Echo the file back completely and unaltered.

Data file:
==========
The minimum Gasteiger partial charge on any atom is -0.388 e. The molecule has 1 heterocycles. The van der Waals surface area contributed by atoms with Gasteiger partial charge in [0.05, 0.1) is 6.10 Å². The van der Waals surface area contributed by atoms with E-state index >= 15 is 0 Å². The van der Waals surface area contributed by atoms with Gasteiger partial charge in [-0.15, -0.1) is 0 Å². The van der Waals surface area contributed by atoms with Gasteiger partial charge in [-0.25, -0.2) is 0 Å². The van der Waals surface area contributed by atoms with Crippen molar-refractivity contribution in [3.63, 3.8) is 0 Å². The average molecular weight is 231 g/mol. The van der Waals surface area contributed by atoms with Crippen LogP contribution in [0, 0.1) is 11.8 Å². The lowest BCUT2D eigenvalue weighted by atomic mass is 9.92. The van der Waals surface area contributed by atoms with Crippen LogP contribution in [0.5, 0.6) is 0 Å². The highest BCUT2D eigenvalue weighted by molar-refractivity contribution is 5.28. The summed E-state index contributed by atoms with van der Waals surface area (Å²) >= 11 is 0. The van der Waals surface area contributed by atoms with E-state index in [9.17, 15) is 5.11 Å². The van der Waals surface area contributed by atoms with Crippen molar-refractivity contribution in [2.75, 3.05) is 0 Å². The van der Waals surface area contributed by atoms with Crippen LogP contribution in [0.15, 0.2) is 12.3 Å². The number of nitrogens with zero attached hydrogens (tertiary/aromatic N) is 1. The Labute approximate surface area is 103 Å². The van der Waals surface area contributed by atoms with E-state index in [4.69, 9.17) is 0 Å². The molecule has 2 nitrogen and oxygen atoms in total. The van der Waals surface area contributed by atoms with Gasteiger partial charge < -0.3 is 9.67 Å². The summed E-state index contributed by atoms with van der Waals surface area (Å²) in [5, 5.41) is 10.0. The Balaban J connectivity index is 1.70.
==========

The minimum Gasteiger partial charge on any atom is -0.388 e. The molecule has 1 heterocycles. The van der Waals surface area contributed by atoms with Gasteiger partial charge in [0.05, 0.1) is 6.10 Å². The van der Waals surface area contributed by atoms with E-state index >= 15 is 0 Å². The van der Waals surface area contributed by atoms with Gasteiger partial charge in [-0.15, -0.1) is 0 Å². The van der Waals surface area contributed by atoms with Gasteiger partial charge in [-0.25, -0.2) is 0 Å². The van der Waals surface area contributed by atoms with Crippen molar-refractivity contribution in [3.63, 3.8) is 0 Å². The average molecular weight is 231 g/mol. The van der Waals surface area contributed by atoms with Crippen LogP contribution in [0, 0.1) is 11.8 Å². The lowest BCUT2D eigenvalue weighted by atomic mass is 9.92. The van der Waals surface area contributed by atoms with Crippen LogP contribution in [0.5, 0.6) is 0 Å². The highest BCUT2D eigenvalue weighted by molar-refractivity contribution is 5.28. The summed E-state index contributed by atoms with van der Waals surface area (Å²) >= 11 is 0. The van der Waals surface area contributed by atoms with E-state index in [9.17, 15) is 5.11 Å². The van der Waals surface area contributed by atoms with Crippen molar-refractivity contribution in [2.75, 3.05) is 0 Å². The van der Waals surface area contributed by atoms with Crippen LogP contribution in [0.15, 0.2) is 12.3 Å². The number of nitrogens with zero attached hydrogens (tertiary/aromatic N) is 1. The Labute approximate surface area is 103 Å². The van der Waals surface area contributed by atoms with E-state index in [4.69, 9.17) is 0 Å². The molecule has 2 nitrogen and oxygen atoms in total. The van der Waals surface area contributed by atoms with Gasteiger partial charge < -0.3 is 9.67 Å². The summed E-state index contributed by atoms with van der Waals surface area (Å²) in [5, 5.41) is 10.0. The Balaban J connectivity index is 1.70.